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SQL Observation for the Nation - Part 1 - The Fellowship of the All seeing.

One of the things i'm most interested in is ensuring that we monitor the systems we're looking after. Whether that be SQL Server, Windows Server, Oracle (*shiver*), the vending machine that houses our coffee of supreme tolerance, whatever... it doesn't matter. If we are to manage and support that system, we need to know whats going on. And there's nothing worse than not being able to supply an RCA for something that happened previously, or overnight when no one was around etc.

Like a Doctor with their patients, not allowing the patient to talk or report symptoms will make diagnosis more difficult.

Well, maybe not the Doctor from Cannonball Run 1, but we won't go there.

I've spent time as a Database Reliability Engineer(DRE) in the recent past, and although what that entails is slightly different to many DBAs, one of the key drivers in that area is Observability, and this set of posts leans heavily on those experiences.

I'm not going to go into a deep dive here of exactly what Observability is, and there are several different definitions....but isn't it just a rebrand of "Monitoring" dreamt up by a consultative thinktank charging eye watering rates? Well, maybe...but on a broader scale.


Think of an end user , using a web browser, that goes to an application server, which then has a database backend, which sits on a ESX Host, which sits on a SAN, with all the network strings inbetween. That's a lot of moving parts.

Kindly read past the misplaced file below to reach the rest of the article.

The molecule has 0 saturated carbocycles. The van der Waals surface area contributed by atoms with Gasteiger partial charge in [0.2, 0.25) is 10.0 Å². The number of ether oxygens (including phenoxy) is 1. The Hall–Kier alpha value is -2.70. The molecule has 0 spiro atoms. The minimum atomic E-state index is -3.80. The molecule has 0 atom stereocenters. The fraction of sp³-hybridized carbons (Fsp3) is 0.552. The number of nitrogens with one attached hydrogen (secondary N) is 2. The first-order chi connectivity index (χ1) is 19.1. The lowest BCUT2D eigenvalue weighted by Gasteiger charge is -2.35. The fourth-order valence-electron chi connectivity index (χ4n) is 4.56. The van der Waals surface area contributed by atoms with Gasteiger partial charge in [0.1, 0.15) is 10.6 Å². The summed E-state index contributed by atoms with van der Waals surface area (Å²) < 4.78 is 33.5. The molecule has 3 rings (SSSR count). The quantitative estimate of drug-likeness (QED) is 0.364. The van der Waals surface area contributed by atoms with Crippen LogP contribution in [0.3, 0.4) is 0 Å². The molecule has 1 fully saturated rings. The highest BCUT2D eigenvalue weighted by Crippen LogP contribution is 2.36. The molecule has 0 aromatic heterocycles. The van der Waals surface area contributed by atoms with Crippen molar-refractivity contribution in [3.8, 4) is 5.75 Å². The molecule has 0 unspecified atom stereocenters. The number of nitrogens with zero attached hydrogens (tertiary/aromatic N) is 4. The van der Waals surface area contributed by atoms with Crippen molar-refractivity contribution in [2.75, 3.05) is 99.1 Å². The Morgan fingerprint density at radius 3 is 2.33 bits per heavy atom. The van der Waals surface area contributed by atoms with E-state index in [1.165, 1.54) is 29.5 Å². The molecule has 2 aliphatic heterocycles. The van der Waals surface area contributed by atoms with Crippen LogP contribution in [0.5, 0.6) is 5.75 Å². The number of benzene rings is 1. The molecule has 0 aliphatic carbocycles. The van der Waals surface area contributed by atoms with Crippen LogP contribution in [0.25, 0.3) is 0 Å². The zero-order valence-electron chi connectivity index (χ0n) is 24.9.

You then know the routine...

User screams, tickets raised, tickets bounced around, user screams, major incident declared, user's Director screams, teams either dismiss the issue as No Fault Found or focus troubleshooting as their system(s) "aren't looking normal, but can't quite put their finger on it". Incident managers (only doing their job i'll add) receive threats of violence for pestering stressed techies for updates every 15mins for comms that have to go out.

...and all while this is going on, the end user is sitting with a poorly bit of software getting grief from someone, somewhere, and the company could be losing money, reputation or both.


What it if was easier to see downstream impact of issues? ie.. maybe there was a noisy neighbour on the same ESX host as the SQL Server? So it looks like the SQL box is processing slowly as the same amount of requests are going to it, but more are requests are timing out. Finger points at SQL, when in fact its the underlying host subsystem. Sneaky sneakster.

VERY basically put to the point of doing it an injustice, observability is the extension of monitoring over all of these separate areas to provide a more joined up view of the application world, from user to end bit of data. It allows an inference of what is occuring in an application ecosystem from various inputs to lead us all to the correct conclusion and resolution, faster. And when done well, if your DeLorean is fuelled up ready, sometimes long before the poor user is angered and the deserved Incident manager is threatened with bodily assault.